Open Access

Serine protease and ovarian paracrine factors in regulation of ovulation

Yi-Xun Liu1,*,Xi-Ming Liu2,Liang-Fang Nin2,Lei Shi2,Su-Ren Chen1
State Key Laboratory of Reproductive Biology, Institute of Zoology, Chinese Academy of Sciences, Beijing 100101, China
Changsha Reproductive Medicine Hospital, Hunan, Changsha 410205, China
DOI: 10.2741/4128 Volume 18 Issue 2, pp.650-664
Published: 01 January 2013
(This article belongs to the Special Issue Gene regulation and signal transduction in gonads)
*Corresponding Author(s):  
Yi-Xun Liu

The controlled target extracellular matrix (ECM) degradation generated by serine protease and regulated by serine protease inhibitor and ovarian paracrine/autocrine factors is an event that affects a wide variety of physiological and pathological processes in the ovary. Evidence cumulated in the past decade clearly showed that the hormone-induced coordinated expression of the tissuetype PA (tPA) produced mainly by granulosa cells and oocyte, and its inhibitor PAI-1 secreted by theca cells in the preovulatory follicles may be responsible for a controlled and directed proteolysis leading to the rupture of selected follicles in the rat, monkey and other mammals. In recent years increasing evidence further demonstrated that oocyte maturation and ovulation may also be modulated by other serine protease and inhibitor, as well as endogenously- produced ovarian paracrine/autocrine factors. Thus, it is important to identify the interrelationship between the serine protease system and the multiple factors, and to know how they regulate the ovarian physiological and pathological processes during oocyte maturation and ovulation.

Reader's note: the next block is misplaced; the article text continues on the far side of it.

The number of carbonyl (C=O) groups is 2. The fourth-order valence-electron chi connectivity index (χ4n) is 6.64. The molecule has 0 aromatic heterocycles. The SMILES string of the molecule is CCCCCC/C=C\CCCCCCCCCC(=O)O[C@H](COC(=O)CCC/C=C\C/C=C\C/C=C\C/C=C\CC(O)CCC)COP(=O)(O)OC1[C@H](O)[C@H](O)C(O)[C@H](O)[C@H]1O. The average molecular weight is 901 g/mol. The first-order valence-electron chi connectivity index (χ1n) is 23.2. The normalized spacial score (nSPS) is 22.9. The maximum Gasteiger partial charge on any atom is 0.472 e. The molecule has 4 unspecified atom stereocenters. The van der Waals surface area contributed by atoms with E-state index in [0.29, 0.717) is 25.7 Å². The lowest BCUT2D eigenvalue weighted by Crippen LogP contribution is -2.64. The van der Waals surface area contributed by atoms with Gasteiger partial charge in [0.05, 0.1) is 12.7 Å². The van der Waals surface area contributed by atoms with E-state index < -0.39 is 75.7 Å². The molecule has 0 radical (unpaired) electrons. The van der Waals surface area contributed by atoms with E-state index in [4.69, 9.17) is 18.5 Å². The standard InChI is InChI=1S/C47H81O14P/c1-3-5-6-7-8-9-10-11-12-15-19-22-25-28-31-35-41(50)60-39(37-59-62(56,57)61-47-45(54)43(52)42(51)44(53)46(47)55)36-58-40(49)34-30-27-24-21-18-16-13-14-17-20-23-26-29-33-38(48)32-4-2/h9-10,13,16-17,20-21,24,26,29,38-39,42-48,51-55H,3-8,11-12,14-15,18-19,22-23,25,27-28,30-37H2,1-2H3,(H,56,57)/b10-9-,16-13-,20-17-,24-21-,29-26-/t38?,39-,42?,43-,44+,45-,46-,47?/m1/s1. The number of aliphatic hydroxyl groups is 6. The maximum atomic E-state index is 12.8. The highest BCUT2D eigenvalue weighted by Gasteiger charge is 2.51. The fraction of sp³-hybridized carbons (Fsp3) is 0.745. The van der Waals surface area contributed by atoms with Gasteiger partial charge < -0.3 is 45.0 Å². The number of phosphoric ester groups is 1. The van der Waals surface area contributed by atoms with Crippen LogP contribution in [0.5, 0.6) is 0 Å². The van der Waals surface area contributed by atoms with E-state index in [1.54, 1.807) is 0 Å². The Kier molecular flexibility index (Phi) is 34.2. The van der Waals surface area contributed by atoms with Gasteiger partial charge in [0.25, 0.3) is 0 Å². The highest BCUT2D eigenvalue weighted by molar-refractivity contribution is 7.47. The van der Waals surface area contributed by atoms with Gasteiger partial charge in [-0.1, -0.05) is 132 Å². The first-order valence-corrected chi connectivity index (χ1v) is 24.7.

Key words

Plasminogen Activator, Plasminogen Activator Inhibitor, Matrix Metalloproteinase, Protease Nexin-1, Paracrine/Autocrine Factor, Oocyte Maturation, Follicle Rupture, Review

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Yi-Xun Liu, Xi-Ming Liu, Liang-Fang Nin, Lei Shi, Su-Ren Chen. Serine protease and ovarian paracrine factors in regulation of ovulation. Frontiers in Bioscience-Landmark. 2013. 18(2); 650-664.